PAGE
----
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Minerva Anestesiologica 2018 November;84(11):1246-53

DOI: 10.23736/S0375-9393.18.12401-1

Copyright © 2018 EDIZIONI MINERVA MEDICA

lingua: Inglese

The role of intraoperative stroke volume variation on bleeding during functional endoscopic sinus surgery

Roberta DI MAURO 1, 2 , Fabiana LUCCI 3, Federica MARTINO 1, Maria B. SILVI 3, Eleonora GIDARO 1, Santo DI LORENZO 3, Nicola TOSCHI 4, Stefano DI GIROLAMO 1, Mario DAURI 3

1 Unit of Otorhinolaryngology, Department of Clinical Sciences and Translational Medicine, University of Tor Vergata, Rome, Italy; 2 Unit of Neurosciences, Department of Systems Medicine, University of Tor Vergata, Rome, Italy; 3 Unit of Anesthesia and Intensive Care Medicine, Department of Clinical Sciences and Translational Medicine, University of Tor Vergata, Rome, Italy; 4 Section of Medical Physics, Department of Biomedicine and Prevention, University of Tor Vergata, Rome, Italy



BACKGROUND: Functional endoscopic sinus surgery (FESS) is a minimally-invasive surgical technique for patients with paranasal sinus pathology. Surgical bleeding reduces operative field visibility and increases the incidence of serious complications. Epinephrine injection into the nasal mucosa and controlled hypotension are used to minimize bleeding. Hypotension carries risks and sometimes does not reduce surgical bleeding. The goal of this study is to discover which hemodynamic parameter better correlates with surgical bleeding.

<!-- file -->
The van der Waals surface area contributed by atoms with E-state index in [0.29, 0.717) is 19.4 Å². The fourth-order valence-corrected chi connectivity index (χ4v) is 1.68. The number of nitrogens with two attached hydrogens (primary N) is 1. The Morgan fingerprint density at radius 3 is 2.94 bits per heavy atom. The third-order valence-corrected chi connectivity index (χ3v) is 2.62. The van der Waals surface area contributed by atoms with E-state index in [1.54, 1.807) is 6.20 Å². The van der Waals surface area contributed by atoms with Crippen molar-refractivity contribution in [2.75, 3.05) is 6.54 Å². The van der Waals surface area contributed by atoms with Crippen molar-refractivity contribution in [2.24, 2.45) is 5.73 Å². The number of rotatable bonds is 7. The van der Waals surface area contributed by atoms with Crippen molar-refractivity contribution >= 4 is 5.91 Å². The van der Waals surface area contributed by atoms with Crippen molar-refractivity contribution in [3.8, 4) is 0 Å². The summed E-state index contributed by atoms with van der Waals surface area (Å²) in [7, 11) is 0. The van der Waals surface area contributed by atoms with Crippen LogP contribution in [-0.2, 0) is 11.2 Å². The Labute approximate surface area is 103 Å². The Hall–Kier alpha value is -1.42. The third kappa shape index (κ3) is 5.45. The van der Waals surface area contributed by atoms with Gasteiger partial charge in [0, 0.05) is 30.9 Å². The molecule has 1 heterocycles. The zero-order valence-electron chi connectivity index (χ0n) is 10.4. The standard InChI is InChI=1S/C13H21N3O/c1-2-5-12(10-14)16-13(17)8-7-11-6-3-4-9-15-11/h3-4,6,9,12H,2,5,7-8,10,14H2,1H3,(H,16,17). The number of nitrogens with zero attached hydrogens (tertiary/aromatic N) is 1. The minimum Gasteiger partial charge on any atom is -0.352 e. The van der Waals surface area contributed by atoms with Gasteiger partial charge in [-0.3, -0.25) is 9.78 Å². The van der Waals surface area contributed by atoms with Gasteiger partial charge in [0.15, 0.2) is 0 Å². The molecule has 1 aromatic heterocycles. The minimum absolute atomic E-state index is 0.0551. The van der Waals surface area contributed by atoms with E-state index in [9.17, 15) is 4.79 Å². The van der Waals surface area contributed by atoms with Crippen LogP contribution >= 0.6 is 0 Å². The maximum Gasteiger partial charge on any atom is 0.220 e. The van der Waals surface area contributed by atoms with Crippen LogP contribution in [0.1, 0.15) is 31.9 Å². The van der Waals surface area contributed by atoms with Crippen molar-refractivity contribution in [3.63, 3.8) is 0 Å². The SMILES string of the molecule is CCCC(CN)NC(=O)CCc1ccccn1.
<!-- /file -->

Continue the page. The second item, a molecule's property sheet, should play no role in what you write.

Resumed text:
METHODS: We enrolled 55 patients undergoing FESS. Inclusion criteria: male or female with chronic rhinosinusitis (CRS), older than 18 years, ASA I to III and primary surgery. Exclusion criteria: ASA>III, cerebrovascular and cardiac disorders, supraventricular tachycardia, renal or hepatic diseases, non-treated arterial hypertension, beta-blocking agent therapy, platelet-inhibiting agent or anticoagulant therapy, coagulopathy, pregnancy, clotting disorders, presence of neoplastic lesions and history of cranio-facial surgery. We used standard ASA plus ClearSight to assess hemodynamic parameters. Surgical procedures were performed by one surgeon and divided in ten surgical times (from T0 to T9). Intraoperative bleeding was assessed using the Fromme-Boezaart Scale.
RESULTS: Analysis between all the hemodynamic parameters registered and the Fromme-Boezaart Score showed a negative correlation between surgical bleeding and stroke volume variation (SVV) only. When dichotomizing according to Fromme-Boezaart Score (above or below 2), SVV was the only parameter which showed significant differences between groups. A cut-off of 12.5% in SVV is optimal to distinguish the group with the better surgical visibility from the group with the worst one.
CONCLUSIONS: Targeting SVV larger than 12% achieves a possible reduction of the intraoperative bleeding in patients undergoing FESS.


KEY WORDS: Hypotension, controlled - Hemorrhage - Stroke volume

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